Ha! I'm serious. It doesn't sound small at all. I would be very surprised if it was small and made that much, and that loud of noise.

Plan A: Cut the hole and put a 5gal bucket near it and hope it goes in the bucket.

Plan B: Wait until it starts to come out of the hole and try to catch it in the bucket.

Plan C: Grab it right behind the head as soon as it comes out of the hole and gently pull it the rest of the way out.

Plan D: Improvise on the fly and hope for the best. :laughing:

Quote:

Originally Posted by retired guy 60 (Post 1178786)
Since there are studs generally 16 inches on center in most walls you should not have too much problem locating the creature. Please let us know what you find.

Will do. This morning when I came home, the mouse traps were untouched. I had placed two leaves on the edge of the hole. One of the leaves was moved. My girlfriend said that she hadn't heard it at all the entire night. She's a light sleeper, and anything wakes her.

Assuming it got back out through the hole, I put a small plastic cap over the hole and pushed it into the dirt. I took the rock that is in the picture and put it on top of the cap. If it wants back in, it will have to dig around it. If it's still inside, it can easily push the cap up out of the way.

If I don't hear anything for a week, i'll move the cap and fill the hole back in. If I do hear anything else, i'll be opening the wall up and posting pictures here of what I find.

retired guy 60 05-14-2013 08:19 AM

Sounds like a good plan. Very glad to read a post from an individual who wants to remove an unwanted guest w/o resort to guns, poisons, explosives, deadly gas or nuclear weapons. And equally refreshing not to read suggestions from others advising that such methods are needed.

r0ckstarr 05-14-2013 08:35 AM

Quote:

Originally Posted by retired guy 60 (Post 1179034)
Sounds like a good plan. Very glad to read a post from an individual who wants to remove an unwanted guest w/o resort to guns, poisons, explosives, deadly gas or nuclear weapons. And equally refreshing not to read suggestions from others advising that such methods are needed.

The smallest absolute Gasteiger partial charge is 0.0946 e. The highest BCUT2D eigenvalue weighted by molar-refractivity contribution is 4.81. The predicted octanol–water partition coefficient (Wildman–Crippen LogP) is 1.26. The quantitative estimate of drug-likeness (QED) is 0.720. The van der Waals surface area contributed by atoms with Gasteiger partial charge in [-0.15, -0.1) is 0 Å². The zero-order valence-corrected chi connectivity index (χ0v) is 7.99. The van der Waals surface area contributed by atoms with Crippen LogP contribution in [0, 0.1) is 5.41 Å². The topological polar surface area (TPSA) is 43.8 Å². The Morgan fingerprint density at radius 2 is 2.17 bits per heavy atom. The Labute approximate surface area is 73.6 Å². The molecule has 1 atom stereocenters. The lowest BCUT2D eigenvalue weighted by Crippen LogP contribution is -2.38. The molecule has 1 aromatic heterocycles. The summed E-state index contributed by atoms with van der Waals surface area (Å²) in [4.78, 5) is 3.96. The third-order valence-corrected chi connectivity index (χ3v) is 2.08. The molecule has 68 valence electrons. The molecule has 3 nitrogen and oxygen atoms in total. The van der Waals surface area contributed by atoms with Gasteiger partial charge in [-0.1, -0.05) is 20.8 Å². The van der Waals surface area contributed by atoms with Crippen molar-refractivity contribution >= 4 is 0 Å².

This is indoors. We save that stuff for outdoor problems.



















Just kidding! :laughing:





Only on wasps.

Maintenance 6 05-14-2013 09:11 AM

Quote:

Originally Posted by retired guy 60 (Post 1179034)
Sounds like a good plan. Very glad to read a post from an individual who wants to remove an unwanted guest w/o resort to guns, poisons, explosives, deadly gas or nuclear weapons. And equally refreshing not to read suggestions from others advising that such methods are needed.

Well, for me, that would depend on the type and disposition of the critter that was attempting to share my abode. :yes:

bassJAM 05-16-2013 10:37 AM

Get a mouse, tie a string around it, and put it in the hole. Snake eats mouse, you pull string, mouse and snake come out together.


Honestly I'd probably wait a couple days and see if it gets out of there itself. Snakes can live for a long time without food so it's probably not going to die right away. And if it sticks around, it could be because there's things in there it likes eating, so you might have other critters as well. If it stays, yeah, I'd cut a hole in the wall and see what's in there.

r0ckstarr 05-16-2013 01:06 PM

Quote:

Originally Posted by bassJAM (Post 1180508)
Get a mouse, tie a string around it, and put it in the hole. Snake eats mouse, you pull string, mouse and snake come out together.

Hahaha!

We haven't heard anything at all since that day. The little plastic cap that I sat over the hole is untouched. I assume that it got back out. I sure would have liked to have caught it and seen how big it actually was.

chrisn 05-16-2013 05:24 PM

If that thing was 10 pounds, it must have been a python or anaconda!:eek:

kwikfishron 05-16-2013 05:31 PM

Quote:

Originally Posted by chrisn (Post 1180719)
If that thing was 10 pounds, it must have been a python or anaconda!:eek:

They have them in Texas. :huh: http://www.smithsonianmag.com/scienc...rry-About.html

r0ckstarr 05-17-2013 11:38 PM

As an update, I found some feces that I believe may be snake feces. There is definately something that looks like mouse fur in them, and googling for images of snake feces shows very similar results. I found them on the opposite side of the house, next to a new hole in the ground that goes under a flower bed.